Arlene Phillips brings ‘Morecambe and Wise’ sunshine to delivery drivers

Phillips has surprised customers of a food delivery service by teaching staff to dance to ‘Bring Me Sunshine’ as they fulfilled orders.

Dame Arlene Phillip:

“It is absolutely shocking how many people don’t have any communication with another human being for weeks on end. Loneliness is a real blight on society and is something most, if not all, of us suffer with from time-to-time.

“So, when I got the chance to bring a little sunshine back into peoples’ lives with a good old song and dance routine I jumped at the opportunity. And the drivers did really well – 10s all round from me.”

The former Strictly Come Dancing judge, who is reportedly heading to guest-judge on rival Dancing on Ice later this month, teamed up with Wiltshire Farm Foods to give 10 delivery drivers pointers on how to cha-cha-cha as they distributed meals to delighted recipients.

Staff members were treated to a dance lesson with Arlene before delivering meals, as part of the brand’s ‘bringing sunshine’ initiative to help bring joy to its customers during the cold winter months. It comes after a study of a selection of UK adults, which it also commissioned, found a third of over 65s haven’t had a meaningful interaction in more than four weeks.

Loughborough-based delivery driver Paul Wells:

“I’m not normally much of a dancer but I am a fan of Strictly, so thought I would give it ago. To get dancing tips from Arlene Phillips was amazing and I thought I did okay – Lizzie [his customer] seemed to enjoy it when I delivered her meals, so that was great. I hope my invite to take part in the next series of Strictly doesn’t get lost in the post.”

The study also found 54 per cent of the adults polled have felt lonely at some point within the last month. And they typically experience feelings of social isolation around two days a week. Around a quarter believe social media and other forms of digital communication, rather than bringing people together, are partly to blame for the apparent rise in loneliness.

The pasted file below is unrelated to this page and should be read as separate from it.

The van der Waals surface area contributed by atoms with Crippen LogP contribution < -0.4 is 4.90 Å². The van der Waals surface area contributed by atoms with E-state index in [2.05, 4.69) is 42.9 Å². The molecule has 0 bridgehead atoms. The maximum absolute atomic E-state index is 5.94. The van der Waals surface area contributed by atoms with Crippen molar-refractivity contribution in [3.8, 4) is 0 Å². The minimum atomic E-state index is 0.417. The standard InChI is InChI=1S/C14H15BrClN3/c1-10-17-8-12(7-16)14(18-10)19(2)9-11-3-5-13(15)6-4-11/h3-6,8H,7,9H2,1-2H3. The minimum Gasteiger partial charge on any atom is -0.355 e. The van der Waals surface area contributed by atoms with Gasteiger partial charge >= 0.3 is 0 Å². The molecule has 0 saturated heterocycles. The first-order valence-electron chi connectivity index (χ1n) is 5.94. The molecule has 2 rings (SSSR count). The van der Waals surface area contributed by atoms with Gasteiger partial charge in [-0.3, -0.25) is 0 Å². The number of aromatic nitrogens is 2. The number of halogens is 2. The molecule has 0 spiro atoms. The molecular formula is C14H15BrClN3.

But one in five said speaking to people face-to-face has become an increasingly rare occurrence for them. In a similar vein, 59 per cent worry they’ll become increasingly afflicted themselves as they get older.

Of those, more than half are concerned they’ll lose contact with friends, and four in 10 worry they’ll have to live on their own one day. It also emerged that 34 per cent are anxious loved ones such as their own children will be too busy to visit them.

And they might have good reason to feel this way, as a fifth of the over 65s polled admitted they would like it if relatives checked in on them more. However, there is good news – the study carried out through OnePoll found half of those aged 65 plus have attempted to tackle loneliness themselves – with around a fifth of them taking up dancing.

While 22 per cent of people in this age group said this pastime helps them feel less socially isolated.

Psychologist, Emma Kenny:

“Loneliness is an emotional prompt and is telling the individual experiencing it that they need to find a source of connection. This is why a fifth of the over 65s who took up dancing noted that they felt happier and less alone.

“Dancing is an excellent exercise which is fantastic for increasing the happiness index, and spending time with other people on both a one on one and group level combats feelings of isolation.”

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